|Main source||North Mountain|
|Length||48 km (30 mi)|
The Cornwallis River is in Kings County, Nova Scotia, Canada. It has a meander length of approximately 48 km through eastern Kings County, from its source on the North Mountain at Grafton to its mouth near Wolfville on the Minas Basin. The lower portion of the river beginning at Kentville is tidal and there are extensive tidal marshes in the lower reaches. In its upper watershed at Berwick, the river draws on the Caribou Bog while a longer branch continues to the official source, a stream on the North Mountain at Grafton.
The original peoples of the area, the Mi'kmaq, knew it as The Narrow River, or Chijekwtook There are also references to the Mi'kmaq calling the river Jijuktu'kwejk.
The river was named Riviere St. Antoine by Samuel de Champlain after his arrival in the New World in the early 17th Century. Later it was called the Riviere des Habitants by the Acadians, who built a series of settlements around its mouth including the village of Grand-Pré and a smaller settlement further up the river at New Minas. The Acadians also built extensive dykelands in the area, although there is no clear evidence that the running dykes beside the river were built by them.
Following the Expulsion of the Acadians in 1755, the area was settled by New England Planters in 1760 who named the river after the townships established along its banks. The river became known as the Horton River. after Horton Township, the major Planter settlement at the mouth of the river, named after the ancestral home of George Montagu-Dunk, the official in charge of English settlement in Nova Scotia. However in the 19th century settlement and commercial growth moved upriver to the Kentville area in Cornwallis Township, named after Edward Cornwallis, the founder of Halifax. As a result, the river assumed the name Cornwallis River by 1829.
The Mi'kmaq of Annapolis Valley First Nation in Cambridge, NS, voted unanimously in 2011 to have the name revert to what they consider to be the original, historical Mi'kmaw name for the river, the Jijuktu'kwejk (pronounced, "Gee-gee-wok-tuk"). "Annapolis Valley First Nations Chief Brian Toney wants the name of the Cornwallis River changed. He said band members have to cross it every day and are reminded of Gov. Edward Cornwallis. Cornwallis put a bounty on the scalps of natives, including women and children in 1749 during the frontier warfare that followed the founding of Halifax. The proposal led to a debate about renaming and the portrayal of history.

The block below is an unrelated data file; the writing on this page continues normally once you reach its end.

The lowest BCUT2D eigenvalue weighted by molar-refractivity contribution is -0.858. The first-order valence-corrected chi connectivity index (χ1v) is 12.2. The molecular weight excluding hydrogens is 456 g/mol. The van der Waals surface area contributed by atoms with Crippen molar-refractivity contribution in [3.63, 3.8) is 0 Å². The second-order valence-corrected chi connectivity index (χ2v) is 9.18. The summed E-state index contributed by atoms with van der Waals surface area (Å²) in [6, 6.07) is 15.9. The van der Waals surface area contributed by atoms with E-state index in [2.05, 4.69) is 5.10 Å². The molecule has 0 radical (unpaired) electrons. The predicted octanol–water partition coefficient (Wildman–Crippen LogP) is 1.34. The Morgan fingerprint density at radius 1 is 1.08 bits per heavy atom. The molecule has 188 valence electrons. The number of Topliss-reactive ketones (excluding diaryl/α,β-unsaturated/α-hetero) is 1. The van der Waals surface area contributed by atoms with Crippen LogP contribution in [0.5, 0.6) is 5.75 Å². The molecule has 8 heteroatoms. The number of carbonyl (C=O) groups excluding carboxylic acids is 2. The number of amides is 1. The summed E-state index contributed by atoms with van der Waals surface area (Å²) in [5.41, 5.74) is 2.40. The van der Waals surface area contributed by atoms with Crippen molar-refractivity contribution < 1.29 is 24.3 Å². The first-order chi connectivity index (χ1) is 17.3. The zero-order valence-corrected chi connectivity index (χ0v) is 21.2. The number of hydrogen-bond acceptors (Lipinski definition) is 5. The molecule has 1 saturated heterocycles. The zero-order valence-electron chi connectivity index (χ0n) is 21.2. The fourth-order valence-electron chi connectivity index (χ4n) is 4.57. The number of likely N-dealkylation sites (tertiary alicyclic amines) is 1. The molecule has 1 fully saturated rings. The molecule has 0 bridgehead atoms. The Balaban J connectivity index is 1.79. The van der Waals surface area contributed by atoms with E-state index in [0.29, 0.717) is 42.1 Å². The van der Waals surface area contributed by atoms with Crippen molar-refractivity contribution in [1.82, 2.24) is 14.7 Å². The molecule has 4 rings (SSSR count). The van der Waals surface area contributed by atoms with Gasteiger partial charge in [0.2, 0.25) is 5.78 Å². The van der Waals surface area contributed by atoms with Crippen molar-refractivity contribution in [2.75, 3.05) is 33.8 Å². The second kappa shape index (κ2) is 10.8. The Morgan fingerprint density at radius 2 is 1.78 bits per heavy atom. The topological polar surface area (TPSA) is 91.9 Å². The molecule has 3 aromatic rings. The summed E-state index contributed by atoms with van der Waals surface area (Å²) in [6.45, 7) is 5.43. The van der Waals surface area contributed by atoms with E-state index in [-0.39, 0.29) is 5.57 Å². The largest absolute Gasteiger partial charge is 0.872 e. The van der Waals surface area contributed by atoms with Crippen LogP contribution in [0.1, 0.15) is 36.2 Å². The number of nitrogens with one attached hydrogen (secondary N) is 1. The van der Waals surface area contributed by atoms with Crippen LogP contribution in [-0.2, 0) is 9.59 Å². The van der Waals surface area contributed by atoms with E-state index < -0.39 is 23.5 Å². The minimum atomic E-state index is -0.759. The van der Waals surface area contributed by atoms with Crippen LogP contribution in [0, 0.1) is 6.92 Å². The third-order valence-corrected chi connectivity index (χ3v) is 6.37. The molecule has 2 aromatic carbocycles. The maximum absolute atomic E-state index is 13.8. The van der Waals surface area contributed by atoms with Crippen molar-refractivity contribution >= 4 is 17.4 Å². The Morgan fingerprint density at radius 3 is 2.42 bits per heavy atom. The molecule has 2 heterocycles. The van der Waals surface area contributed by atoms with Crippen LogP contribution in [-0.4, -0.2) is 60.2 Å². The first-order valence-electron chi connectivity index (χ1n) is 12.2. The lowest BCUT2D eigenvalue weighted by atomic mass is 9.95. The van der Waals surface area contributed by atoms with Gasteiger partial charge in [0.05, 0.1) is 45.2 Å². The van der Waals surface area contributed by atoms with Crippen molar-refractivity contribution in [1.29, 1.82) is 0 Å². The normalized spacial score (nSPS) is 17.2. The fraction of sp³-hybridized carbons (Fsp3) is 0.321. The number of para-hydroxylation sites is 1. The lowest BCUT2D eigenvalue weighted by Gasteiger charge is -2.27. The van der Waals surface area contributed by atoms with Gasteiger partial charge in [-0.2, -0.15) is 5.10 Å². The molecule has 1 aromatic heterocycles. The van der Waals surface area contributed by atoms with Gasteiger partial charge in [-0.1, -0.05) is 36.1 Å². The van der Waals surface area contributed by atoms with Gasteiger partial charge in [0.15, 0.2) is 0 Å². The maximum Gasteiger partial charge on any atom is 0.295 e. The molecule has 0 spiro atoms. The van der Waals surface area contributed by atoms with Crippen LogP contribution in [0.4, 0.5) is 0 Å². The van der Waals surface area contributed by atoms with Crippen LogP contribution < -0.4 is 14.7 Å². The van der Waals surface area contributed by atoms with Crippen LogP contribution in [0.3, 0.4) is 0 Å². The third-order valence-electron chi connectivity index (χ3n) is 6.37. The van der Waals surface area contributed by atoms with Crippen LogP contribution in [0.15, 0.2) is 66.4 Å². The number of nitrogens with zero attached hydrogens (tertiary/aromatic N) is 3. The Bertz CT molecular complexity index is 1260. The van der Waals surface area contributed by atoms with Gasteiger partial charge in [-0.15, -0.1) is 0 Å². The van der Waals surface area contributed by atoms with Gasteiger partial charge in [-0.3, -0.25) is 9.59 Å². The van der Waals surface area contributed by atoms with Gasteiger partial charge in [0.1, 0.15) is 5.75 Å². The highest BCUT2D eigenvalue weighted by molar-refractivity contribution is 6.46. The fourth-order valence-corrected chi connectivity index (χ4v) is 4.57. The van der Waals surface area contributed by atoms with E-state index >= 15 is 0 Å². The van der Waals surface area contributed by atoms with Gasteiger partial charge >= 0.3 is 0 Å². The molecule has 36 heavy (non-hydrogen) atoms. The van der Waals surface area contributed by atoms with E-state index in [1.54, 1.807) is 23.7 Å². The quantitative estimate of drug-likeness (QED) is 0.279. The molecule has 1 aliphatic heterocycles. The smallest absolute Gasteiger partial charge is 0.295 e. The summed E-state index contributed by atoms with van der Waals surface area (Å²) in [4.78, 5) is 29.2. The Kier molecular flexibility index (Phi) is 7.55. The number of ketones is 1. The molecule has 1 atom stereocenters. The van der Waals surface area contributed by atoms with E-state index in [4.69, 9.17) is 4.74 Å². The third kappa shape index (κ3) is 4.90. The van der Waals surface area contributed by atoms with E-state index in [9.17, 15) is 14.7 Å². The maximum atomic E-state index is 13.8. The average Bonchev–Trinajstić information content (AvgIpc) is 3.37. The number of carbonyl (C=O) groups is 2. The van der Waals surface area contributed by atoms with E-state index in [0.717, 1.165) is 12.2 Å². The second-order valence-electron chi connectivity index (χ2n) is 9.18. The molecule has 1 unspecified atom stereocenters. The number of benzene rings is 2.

The river was an important early transportation route, connected by a portage through the Berwick area to the headwaters of the Annapolis River. Coastal schooners used landings and wharves along the river as far as Kentville while larger sailing vessels and later steamships used Port Williams for agricultural and timber exports. The Cornwallis Valley Railway, a branch line of the Dominion Atlantic Railway, was named after the river in 1889, when it was built, crossing the river at Kentville.
The Annapolis Valley is an important agricultural district in Nova Scotia and depends on the river for irrigation and drainage. However heavy agricultural runoffs as well as municipal sewage have created severe pollution problems in the river. It was designated as one of Canada's ten most endangered rivers in 2002 and labelled as "little more than a farm sewer". A number of initiatives are currently underway to improve farm use of the river and upgrade municipal sewage systems along the river. The communities of Wolfville, Port Williams, Kentville and Berwick all have sewage treatment facilities that discharge effluent into the river.
- Columbia Gazeteer
- "Cornwallis River Headwaters map". Cornwallis Headwaters Society.
- Dr. Watson Kirkconnell, (likely sourced from Silas Tertius Rand): Ed, Coleman (March 9, 2015). "Cornwallis River — Why Not Change The Name?". Kings County News.
- "Letter to Minister of Natural Resources from Daniel Paul". Daniel Paul. as well as in a map published by the Maritime Aboriginal Peoples Council."Map of Mi'kmaqi". Maritime Aboriginal Peoples Council.
- "Kentville Virtual Tour". Town of Kentville.
- Coleman, Ed. "The Chijekwtook River – Why Not?".
- Town Plot - Starrs Point Archived October 11, 2009, at the Wayback Machine.
- Coleman, Ed. "Dykeing The Cornwallis — Early Attempts".
- "Haliburton's 1829 History of Nova Scotia". archive.org. Joseph Howe.
- Ed Coleman, "How Kentville Became the Shiretown", Kings County News, May 22, 2015
- William MacKay, "A New Map of Nova Scotia complied from the latest surveys" (1829) published in The Mapmakers Legacy, Joan Dawson, Halifax: Nimbus (2007), p.4
- "Mi'kmaq want river renamed". The Halifax Chronicle Herald. October 8, 2011. Retrieved 11 May 2015.
- Starratt, Kirk (February 14, 2015). "Protest Held In Kentville". Kings County News.
- Slipp, Marke. "Righting The Wrongs of Our Common Past". Halifax Media Co-op. Media Co-op. Leo J. Deveau, "Judge wrongs of history in context — and don’t erase names", Halifax Chronicle Herald, April 2, 2015
- Louis V. Comeau, Historic Kentville Halifax: Nimbus Publishing (2003) p.83
- Sara Keddy, "Cornwallis headwaters watershed group looking out for Upper Cornwallis improvements ", Kings County Register, June 24, 2008.
- Natural History of Nova Scotia, Vol. I Nova Scotia Museum (1997)
- Christian Perry-Giraud, Thirty Year Assessment of the Cornwallis Estuary Evolution, Bay of Fundy Ecosystem Partnership, 2005.